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Britain’s Finest Restaurants Are Making Takeout A Way Of Life

As Britain hunkers down into yet another lockdown, its finest restaurants are adapting to takeout and delivery as a way of life.

The Wall Street Journal reports that several of London’s most posh establishments have been painstakingly trying to recreate the fine dining experience using takeout cartons and white-glove delivery service.

One winner during the lockdown has been delivery service Supper Ltd., which specializes in transporting gourmet cuisine. Business for the app-based company has heated up since the pandemic, with the WSJ reporting that fourth-quarter revenue mushroomed to 10 times what was seen in the same period for 2019.

Supper Ltd. utilizes three-wheeled Honda Gyro mopeds that have been designed not to tilt when turning, which helps keeps food containers stable. The service also encourages drivers to dress up and act more like waiters than deliverers to help elevate the takeout dining experience, the WSJ said.

Other restaurants have hired their own drivers, including underemployed professional chauffeurs who can use their luxury vehicles to deliver haute cuisine.

Packing and packaging fine cuisine has proven to be challenging, but not impossible, restaurants told the WSJ. Chefs and their staffs are going to great lengths to figure out the best way to transport cuisine that ordinarily wouldn’t travel well. Some dishes require final assembly at home to prevent wilting or overcooking, while others need specialized containers. Even champagne gets special treatment to make sure it isn’t shaken during transport.

“It’s a whole new mindset,” Martyn Nail, executive chef at Claridge’s in Mayfair, told the WSJ. “We’re thinking [about] how we put things in boxes and travel them around London.”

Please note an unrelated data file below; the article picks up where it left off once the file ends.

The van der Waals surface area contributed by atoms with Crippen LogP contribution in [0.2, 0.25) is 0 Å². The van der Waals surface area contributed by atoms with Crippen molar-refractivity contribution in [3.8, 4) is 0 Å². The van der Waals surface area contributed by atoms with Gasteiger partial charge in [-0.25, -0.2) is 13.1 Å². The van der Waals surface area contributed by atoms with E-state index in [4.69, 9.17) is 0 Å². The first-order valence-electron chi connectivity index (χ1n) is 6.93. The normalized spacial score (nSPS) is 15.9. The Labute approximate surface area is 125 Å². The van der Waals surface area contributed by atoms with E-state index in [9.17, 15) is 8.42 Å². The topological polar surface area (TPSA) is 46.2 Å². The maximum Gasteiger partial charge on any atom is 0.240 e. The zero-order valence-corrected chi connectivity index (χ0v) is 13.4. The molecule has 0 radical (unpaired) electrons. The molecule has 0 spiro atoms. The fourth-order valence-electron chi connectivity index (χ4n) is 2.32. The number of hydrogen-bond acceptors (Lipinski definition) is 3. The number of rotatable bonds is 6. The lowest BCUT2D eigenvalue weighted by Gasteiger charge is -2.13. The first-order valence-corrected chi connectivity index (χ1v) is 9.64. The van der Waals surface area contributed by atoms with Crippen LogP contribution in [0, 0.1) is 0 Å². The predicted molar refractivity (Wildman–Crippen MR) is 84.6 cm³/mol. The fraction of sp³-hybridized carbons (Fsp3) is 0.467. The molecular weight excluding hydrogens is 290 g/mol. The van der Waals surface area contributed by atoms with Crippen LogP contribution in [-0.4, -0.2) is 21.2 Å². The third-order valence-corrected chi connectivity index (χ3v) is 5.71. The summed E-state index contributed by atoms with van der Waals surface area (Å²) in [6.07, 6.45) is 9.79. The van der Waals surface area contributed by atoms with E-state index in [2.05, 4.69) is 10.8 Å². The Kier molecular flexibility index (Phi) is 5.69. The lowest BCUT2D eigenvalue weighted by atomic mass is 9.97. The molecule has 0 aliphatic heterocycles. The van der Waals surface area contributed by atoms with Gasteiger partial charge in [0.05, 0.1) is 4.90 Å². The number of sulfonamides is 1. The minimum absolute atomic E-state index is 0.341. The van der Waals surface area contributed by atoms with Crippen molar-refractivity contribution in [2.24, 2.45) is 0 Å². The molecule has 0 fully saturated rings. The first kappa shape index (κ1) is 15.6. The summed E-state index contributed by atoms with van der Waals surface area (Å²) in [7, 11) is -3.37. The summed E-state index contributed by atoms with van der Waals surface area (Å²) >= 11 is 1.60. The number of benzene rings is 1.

London isn’t the only major city where restaurants are experimenting with adapting the fine-dining experience to the “new normal” of pandemic social distancing.

After Boston Italian restaurant Stella closed its doors due to pandemic losses, chef and owner Evan Deluty reinvented Stella as a gourmet food truck. Deluty told Boston.com, “I’m not into opening a brick-and-mortar right now. I think most people are trying to lay low and [are in] survival mode.”

The pandemic has pushed fine restaurants to adopt not just takeout, but also digital ordering and payments, which could transform how the sector does business in the future.

Seated’s CEO Brice Gumpel told PYMNTS this summer that he’s bullish on fine dining’s future. Seated offers a mobile app and booking-and-rewards platform that incentivizes customers to dine in upscale, full-service restaurants (FSRs).

Gumpel recently launched Seated At Home for fine-dining delivery. The platform works with courier services rather than mainstream aggregators, who are more knowledgeable of the fine dining clientele and the delicacy of gourmet meals.

FSRs must get smart at pickup and delivery, because the name of the game in the recovery for these fine-dining establishments is more revenue per location, Gumpel told PYMNTS. “Rather than have 1 percent of your revenue come from pickup and delivery, have it be 20 percent of your revenue, and really bolster that,” he advised.

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